‘Boston Globe’ Covers FIRE’s ‘Sissies’ T-Shirt Case at Yale
December 28, 2009
by Adam Kissel
Boston Globe journalist Tracy Jan drew attention yesterday to FIRE's latest case at Yale University. No, not the one where images of Mohammed were censored from a book about those very images. This time, it's the one where an administrator declared the word "sissies" unacceptable on an anti-Harvard T-shirt prior to the annual Harvard-Yale football game.
Jan quotes Greg's piece on the case in The Huffington Post:
"A couple of Yale administrators decided that the word ‘sissies' was too offensive because some people interpreted it as a slur against gay men,'' Lukianoff wrote. "This was news to the Yale freshmen who, like me, see ‘sissies' as being funny primarily because it is such a ridiculous, silly, old-fashioned put-down, somewhere between ‘cad' and ‘toots' as far as insults go.''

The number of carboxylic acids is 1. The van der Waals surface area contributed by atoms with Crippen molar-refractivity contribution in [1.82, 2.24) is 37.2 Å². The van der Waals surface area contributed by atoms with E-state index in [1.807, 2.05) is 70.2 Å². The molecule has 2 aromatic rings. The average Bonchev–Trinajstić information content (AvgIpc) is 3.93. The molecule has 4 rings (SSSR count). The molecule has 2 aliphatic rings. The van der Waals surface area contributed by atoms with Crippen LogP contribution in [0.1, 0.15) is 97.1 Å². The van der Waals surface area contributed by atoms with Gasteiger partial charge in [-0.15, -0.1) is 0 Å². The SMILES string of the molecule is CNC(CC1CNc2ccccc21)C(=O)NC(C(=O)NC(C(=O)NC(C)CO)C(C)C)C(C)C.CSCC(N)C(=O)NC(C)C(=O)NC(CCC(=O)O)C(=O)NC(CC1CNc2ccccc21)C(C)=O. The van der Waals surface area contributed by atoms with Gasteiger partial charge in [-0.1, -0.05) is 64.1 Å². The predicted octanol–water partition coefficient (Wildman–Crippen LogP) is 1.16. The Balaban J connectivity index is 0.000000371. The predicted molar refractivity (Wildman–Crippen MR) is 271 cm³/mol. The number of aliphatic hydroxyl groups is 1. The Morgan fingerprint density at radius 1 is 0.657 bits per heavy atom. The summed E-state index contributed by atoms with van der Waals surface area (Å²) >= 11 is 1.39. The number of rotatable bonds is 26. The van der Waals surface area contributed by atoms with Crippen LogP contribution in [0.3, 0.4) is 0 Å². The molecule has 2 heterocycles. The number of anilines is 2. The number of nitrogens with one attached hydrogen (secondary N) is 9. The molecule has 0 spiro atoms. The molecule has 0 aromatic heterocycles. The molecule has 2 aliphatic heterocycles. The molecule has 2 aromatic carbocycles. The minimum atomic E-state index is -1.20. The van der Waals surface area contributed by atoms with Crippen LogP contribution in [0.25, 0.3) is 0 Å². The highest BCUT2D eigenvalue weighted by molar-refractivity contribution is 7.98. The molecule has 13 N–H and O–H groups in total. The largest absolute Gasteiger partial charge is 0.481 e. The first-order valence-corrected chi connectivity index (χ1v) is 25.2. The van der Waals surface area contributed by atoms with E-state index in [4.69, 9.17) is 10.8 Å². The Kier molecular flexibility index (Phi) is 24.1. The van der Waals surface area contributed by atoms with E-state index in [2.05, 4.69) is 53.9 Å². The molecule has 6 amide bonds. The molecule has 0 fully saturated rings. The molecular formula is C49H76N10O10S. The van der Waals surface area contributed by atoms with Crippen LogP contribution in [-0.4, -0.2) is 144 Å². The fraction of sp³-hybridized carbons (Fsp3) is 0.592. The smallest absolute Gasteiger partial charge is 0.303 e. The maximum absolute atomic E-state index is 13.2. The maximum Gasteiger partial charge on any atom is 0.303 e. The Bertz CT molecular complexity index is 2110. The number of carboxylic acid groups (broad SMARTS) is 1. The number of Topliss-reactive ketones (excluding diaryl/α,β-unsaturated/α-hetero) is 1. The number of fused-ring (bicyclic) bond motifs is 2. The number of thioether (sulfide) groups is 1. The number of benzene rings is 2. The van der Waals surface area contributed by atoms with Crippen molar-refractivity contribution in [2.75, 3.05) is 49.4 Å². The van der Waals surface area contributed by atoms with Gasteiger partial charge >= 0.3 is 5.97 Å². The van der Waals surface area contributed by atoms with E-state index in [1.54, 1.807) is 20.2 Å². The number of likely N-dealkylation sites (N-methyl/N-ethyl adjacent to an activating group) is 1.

She also quotes me:
[I] urged [Yale President Richard] Levin to respond by Jan. 12 - marking the Harvard-Yale hockey game - with assurances that Yale will no longer seek to censor "the unmentionable.''
This inspiring document argues that free speech "is a barrier to the tyranny of authoritarian or even majority opinion as to the rightness or wrongness of particular doctrines or thoughts" and argues for "the right to think the unthinkable, discuss the unmentionable, and challenge the unchallengeable." ...
In matters large and small, Yale has taken steps that erode the freedom it once championed, teaching its students that the authorities ultimately decide which expressions are acceptable or unacceptable. This seems the very opposite of a liberal education in a free society.